Last year, the Biden administration reaffirmed and even expanded these military commitments in a new strategic memorandum, the Jerusalem US-Israel Joint Partnership Declaration, in return for, well, nothing. Nada. It couldn’t even get the previous, presumably more moderate Israeli government to embrace the standard rhetoric on achieving peace in Palestine. Meanwhile, Biden has decided not to reverse any of his predecessor’s major concessions to Israel concerning its illegal annexation of Jerusalem and the Syrian Golan Heights.
That’s not just strange, it is obscene. Even mad. And it begs the question, is there a method to this madness? Otherwise, why would the US reward Israel despite its intransigence when such support boosts its militaristic and colonial tendencies and feeds its bellicosity? Several explanations come to mind.
First is the state of US domestic politics. Biden is desperate not to alienate a single pro-Israel Democrat in the Democrats’ razor-thin majority in the Senate, especially when the Republicans, who control the House of Representatives, are blindly following Netanyahu, come what may. This is perhaps why Biden, the leader of the world’s foremost superpower, asked for Israeli approval to rejoin UNESCO six years after his predecessor abandoned it to appease Israel. This was to make sure that the vote in Congress on the issue would pass.
Second is Washington’s political tactics. Biden wants to offset the temporary coolness towards the Israeli government by warming to its military, presidency and secular business elites to illustrate his bona fide “love for Israel”. Such misplaced sentiment towards a colonial, apartheid regime has become more of an obsession in Washington, totally disconnected from the rest of the country, indeed the world.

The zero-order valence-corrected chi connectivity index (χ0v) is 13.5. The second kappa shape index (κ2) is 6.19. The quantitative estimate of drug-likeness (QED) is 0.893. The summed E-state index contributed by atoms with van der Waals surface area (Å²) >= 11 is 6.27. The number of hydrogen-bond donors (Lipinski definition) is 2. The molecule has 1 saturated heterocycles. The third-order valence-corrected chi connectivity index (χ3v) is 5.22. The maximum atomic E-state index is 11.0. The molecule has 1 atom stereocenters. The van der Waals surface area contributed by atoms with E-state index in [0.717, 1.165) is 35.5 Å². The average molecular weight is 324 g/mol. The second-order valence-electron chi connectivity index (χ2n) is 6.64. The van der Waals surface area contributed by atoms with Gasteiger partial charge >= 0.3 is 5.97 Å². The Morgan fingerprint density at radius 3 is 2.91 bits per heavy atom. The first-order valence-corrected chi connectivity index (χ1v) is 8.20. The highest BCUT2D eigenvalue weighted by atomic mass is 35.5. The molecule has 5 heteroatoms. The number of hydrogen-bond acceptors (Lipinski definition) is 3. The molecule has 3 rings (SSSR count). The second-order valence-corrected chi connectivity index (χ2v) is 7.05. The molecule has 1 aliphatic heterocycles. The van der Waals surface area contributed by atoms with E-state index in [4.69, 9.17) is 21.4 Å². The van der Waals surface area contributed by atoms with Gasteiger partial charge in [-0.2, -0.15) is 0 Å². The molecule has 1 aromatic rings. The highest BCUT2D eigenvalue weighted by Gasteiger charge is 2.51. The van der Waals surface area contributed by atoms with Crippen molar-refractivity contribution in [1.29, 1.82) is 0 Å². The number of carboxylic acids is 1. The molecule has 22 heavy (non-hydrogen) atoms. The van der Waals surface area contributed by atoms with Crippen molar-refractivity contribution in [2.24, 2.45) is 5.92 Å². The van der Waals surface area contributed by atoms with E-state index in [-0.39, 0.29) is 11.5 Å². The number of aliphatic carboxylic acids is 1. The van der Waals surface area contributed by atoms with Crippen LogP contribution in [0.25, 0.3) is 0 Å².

In fact, when it comes to Israel-Palestine, Biden and many Democratic senators are not exactly aligned with the Democratic Party’s base, which has become ever more critical of the Zionist state. Dissatisfaction is growing even among the party’s Jewish members. According to a 2023 Gallup poll, 49 percent of Democrats sympathise more with the Palestinians, 38 percent sympathise more with the Israelis and 13 percent sympathise with neither.
Third is traditional US foreign policy. Conventional wisdom in Washington has long revolved around satisfying Israel’s needs and desires to encourage it to moderate its positions on peace with the Palestinians and make the necessary “compromises”, even “sacrifices”, for peace. But in reality, unconditional US support has thus far hardened Israel’s stance, radicalised its society and driven its polity towards fascism.
Finally, there is also Washington’s strategic thinking. Historically, the US has maintained strong and consistent strategic cooperation with Israel, seeing it as its most reliable ally in the Middle East despite political and diplomatic ups and downs. Just last year, Biden repeated this mantra, saying that if there was no Israel “we’d have to invent one.” But treating it as a strategic asset has long proved of illusionary utility as the Zionist state has shown itself to be an utter liability, at least since the end of the Cold War.
In fact, Israel’s primary objective is to keep America stuck in the Middle East to clean up its messes. Recently, Netanyahu was quite honest about it, telling Knesset members that China’s growing involvement in the region may not be so bad because it compels America to stay engaged. Well, on Israel’s side, of course.
But much of the Middle East’s hostility towards the US is driven by its decades-long support for what countries in the region see as a colonial warmongering state. That’s why only by freeing itself from Israel’s paranoid influence could Washington begin to act as a responsible and respectable actor in the region.
Wishful thinking? Perhaps. But the shift in the Democratic Party in favour of justice in Palestine does provide some hope when it is needed most.